A few days ago, a Texas teacher was escorted from her classroom after proclaiming that she was married to God, who was going to destroy the world Dec. 12. However, she assured the students that Jesus had set up another planet where they would be always 25 years old and where money did not exist.
According to officials there, the teacher was not having a revelation, but may have had an adverse reaction to medication.
Not that long ago, any teacher making such proclamations would have been made into a saint and an object of veneration. Instead, now, she was assumed to be ill. Another religious figure, Eddie Long (left), the pastor of a Georgia-based church, was recently wrapped in a Torah and declared king. He was laughed at by the media and was forced to offer a stumbling explanation.
Think of St. Drogo, for example. Saddened that his mother died in childbirth, he launched a career of self-flagellation in the 1100s. On one of his many pilgrimages to Jerusalem, the Frenchman came down with a disease that deformed him. As a result, he was hidden away and yet revered. Today, he’s the patron saint of coffee houses.
St. Anthony, an Egyptian Coptic monk, lived in a tomb for many years, he said, to overcome “boredom, laziness and the phantoms of women.” He drew large crowds of admirers until his death around 356.
St. Hildegard, who died in 1179, wrote that “… it came to pass...when I was 42 years and 7 months old, that the heavens were opened and a blinding light of exceptional brilliance flowed through my entire brain.” Too much medicine for her, too?
Let’s not forget St. Joseph, the one who lived in the 1600s. He was seen flying. He also supposedly able to command animals, a particularly valuable skill in case something like a hungry eagle saw him airborne.
Back in the 5th century, St. Simeone Stylites lived for decades on top of a pillar near Aleppo, Syria. People crowded around his pillars, seeking advice and blessings from the would-be hermit.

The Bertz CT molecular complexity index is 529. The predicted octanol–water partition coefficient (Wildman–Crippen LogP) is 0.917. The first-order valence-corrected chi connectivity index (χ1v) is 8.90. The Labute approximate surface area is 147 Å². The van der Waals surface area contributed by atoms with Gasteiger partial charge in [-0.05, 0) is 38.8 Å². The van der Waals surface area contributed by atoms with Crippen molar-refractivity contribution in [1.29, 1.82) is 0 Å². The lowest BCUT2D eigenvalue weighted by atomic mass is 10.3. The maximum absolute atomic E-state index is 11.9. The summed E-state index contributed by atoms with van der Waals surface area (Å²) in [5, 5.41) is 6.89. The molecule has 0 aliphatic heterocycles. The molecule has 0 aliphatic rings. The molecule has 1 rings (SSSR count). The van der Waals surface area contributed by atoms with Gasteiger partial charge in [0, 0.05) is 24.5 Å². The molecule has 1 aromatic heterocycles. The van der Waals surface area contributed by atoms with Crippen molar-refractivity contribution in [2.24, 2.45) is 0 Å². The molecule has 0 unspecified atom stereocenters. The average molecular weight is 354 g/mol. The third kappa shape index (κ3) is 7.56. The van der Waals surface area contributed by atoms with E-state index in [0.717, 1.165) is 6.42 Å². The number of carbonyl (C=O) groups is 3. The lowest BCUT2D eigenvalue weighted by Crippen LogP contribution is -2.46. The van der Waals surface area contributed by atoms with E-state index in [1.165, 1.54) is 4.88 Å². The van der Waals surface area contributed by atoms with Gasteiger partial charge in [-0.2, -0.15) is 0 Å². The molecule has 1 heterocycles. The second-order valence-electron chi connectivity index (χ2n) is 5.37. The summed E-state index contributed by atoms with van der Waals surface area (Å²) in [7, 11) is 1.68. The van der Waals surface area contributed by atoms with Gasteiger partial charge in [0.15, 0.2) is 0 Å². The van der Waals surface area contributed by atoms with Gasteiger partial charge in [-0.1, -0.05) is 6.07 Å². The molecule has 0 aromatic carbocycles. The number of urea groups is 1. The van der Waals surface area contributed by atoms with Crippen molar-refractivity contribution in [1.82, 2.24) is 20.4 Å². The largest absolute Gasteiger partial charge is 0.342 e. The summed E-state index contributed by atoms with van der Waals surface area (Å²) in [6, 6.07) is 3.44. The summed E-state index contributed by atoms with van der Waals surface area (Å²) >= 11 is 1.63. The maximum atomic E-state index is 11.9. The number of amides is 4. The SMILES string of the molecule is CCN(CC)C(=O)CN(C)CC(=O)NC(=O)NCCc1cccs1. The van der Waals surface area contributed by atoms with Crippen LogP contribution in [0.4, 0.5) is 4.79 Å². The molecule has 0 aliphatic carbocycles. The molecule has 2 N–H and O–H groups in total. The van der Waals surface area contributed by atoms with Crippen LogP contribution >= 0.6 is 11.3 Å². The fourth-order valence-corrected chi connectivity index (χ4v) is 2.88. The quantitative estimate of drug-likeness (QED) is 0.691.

Such absurdities are not limited to Catholics. Zany activity went on in many other beliefs as well.
In the light of the odd behavior of religious zealots, what happened in Texas would seem perfectly normal.
In some ways, it is. People often feel the need to express their religious feelings in bizarre ways for several reasons:
They want to show they are true believers. The skepticism exists within their own brains. They are trying to convince themselves. The pain they often endure helps ease the psychological emptiness. They are simply not happy with themselves. As one drug addict noted, “No matter what I did, what I said, where I went, I was never comfortable with the shell I carried called myself.” For some, religion becomes the drug of choice.
In addition, they have swallowed the religious teachings of heaven and hell with amazing relish and are desperate to ensure their own passageway to God’s home. Philosophies of religion can become so engrained that they dictate behavior, much the same way parasites can force animals to perform bizarrely.
|Mass suicide at Jonestown|
Also, they want to demonstrate they belong to the group. Mob psychology helps explain group suicides, like what happened in Guyana with Jim Jones in 1978 or Heaven’s Gate in 1997. In both cases, many people willingly committed suicide. Acting independently, many probably would not have, but were carried along by the group to “prove” their commitment.
Ego gets involved, too. People who are immersed in their faith feel obligated to demonstrate the depth of their commitment. After all, they are being compared to other religious figures from the past and present. If one "saint" prayed eight hours a day, the next must at least match that, and so on.
Then, too, some people have brain damage or cause their own problems by severely limiting their diets. Saints are especially famed for their sparse menus. However, lack of food leads to hallucinations. Native Americans took advantage of that fact to send their young male adults off into the wilderness. They would get very hungry, causing dreams that, in turn, resulted in assuming new, adult name.
Psychiatrists undoubtedly can come up with other answers. However, the differences between yesterday and today are starkly obvious: what used to be considered religious revelation is today thought of as a mental aberration.
That’s how far modern skepticism has overtaken aging religion.
Long-time religious historian Bill Lazarus regularly writes about religion and religious history. He also speaks at various religious organizations throughout Florida. You can reach him at www.williamplazarus.com. He is the author of the famed Unauthorized Biography of Nostradamus; The Last Testament of Simon Peter; The Gospel Truth: Where Did the Gospel Writers Get Their Information; Noel: The Lore and Tradition of Christmas Carols; and Dummies Guide to Comparative Religion. His books are available on Amazon.com, Kindle, bookstores and via various publishers. He can also be followed on Twitter.